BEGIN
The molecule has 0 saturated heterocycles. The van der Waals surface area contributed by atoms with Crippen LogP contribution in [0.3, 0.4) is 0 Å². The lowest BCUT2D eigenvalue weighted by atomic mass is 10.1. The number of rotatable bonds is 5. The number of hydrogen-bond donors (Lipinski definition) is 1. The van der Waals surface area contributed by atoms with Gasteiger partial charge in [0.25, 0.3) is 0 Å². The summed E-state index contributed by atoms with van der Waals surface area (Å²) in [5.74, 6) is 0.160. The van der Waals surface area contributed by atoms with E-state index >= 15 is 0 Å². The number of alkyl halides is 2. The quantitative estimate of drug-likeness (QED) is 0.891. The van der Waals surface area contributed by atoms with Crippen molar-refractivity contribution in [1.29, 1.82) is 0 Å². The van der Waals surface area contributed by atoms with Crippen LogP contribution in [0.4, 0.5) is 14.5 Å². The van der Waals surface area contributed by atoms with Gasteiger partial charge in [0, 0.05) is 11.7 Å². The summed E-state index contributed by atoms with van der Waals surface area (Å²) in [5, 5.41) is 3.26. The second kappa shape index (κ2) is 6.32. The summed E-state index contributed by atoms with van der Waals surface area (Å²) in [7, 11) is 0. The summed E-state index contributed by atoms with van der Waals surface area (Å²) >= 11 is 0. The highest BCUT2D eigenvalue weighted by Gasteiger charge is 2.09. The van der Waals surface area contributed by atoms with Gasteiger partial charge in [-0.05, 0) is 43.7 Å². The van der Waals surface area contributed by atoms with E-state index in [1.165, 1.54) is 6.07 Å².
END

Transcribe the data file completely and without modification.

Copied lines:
The molecule has 0 saturated heterocycles. The van der Waals surface area contributed by atoms with Crippen LogP contribution in [0.3, 0.4) is 0 Å². The lowest BCUT2D eigenvalue weighted by atomic mass is 10.1. The number of rotatable bonds is 5. The number of hydrogen-bond donors (Lipinski definition) is 1. The van der Waals surface area contributed by atoms with Gasteiger partial charge in [0.25, 0.3) is 0 Å². The summed E-state index contributed by atoms with van der Waals surface area (Å²) in [5.74, 6) is 0.160. The van der Waals surface area contributed by atoms with E-state index >= 15 is 0 Å². The number of alkyl halides is 2. The quantitative estimate of drug-likeness (QED) is 0.891. The van der Waals surface area contributed by atoms with Crippen molar-refractivity contribution in [1.29, 1.82) is 0 Å². The van der Waals surface area contributed by atoms with Crippen LogP contribution in [0.4, 0.5) is 14.5 Å². The van der Waals surface area contributed by atoms with Gasteiger partial charge in [0, 0.05) is 11.7 Å². The summed E-state index contributed by atoms with van der Waals surface area (Å²) in [5, 5.41) is 3.26. The second kappa shape index (κ2) is 6.32. The summed E-state index contributed by atoms with van der Waals surface area (Å²) in [7, 11) is 0. The summed E-state index contributed by atoms with van der Waals surface area (Å²) >= 11 is 0. The highest BCUT2D eigenvalue weighted by Gasteiger charge is 2.09. The van der Waals surface area contributed by atoms with Gasteiger partial charge in [-0.05, 0) is 43.7 Å². The van der Waals surface area contributed by atoms with E-state index in [1.165, 1.54) is 6.07 Å².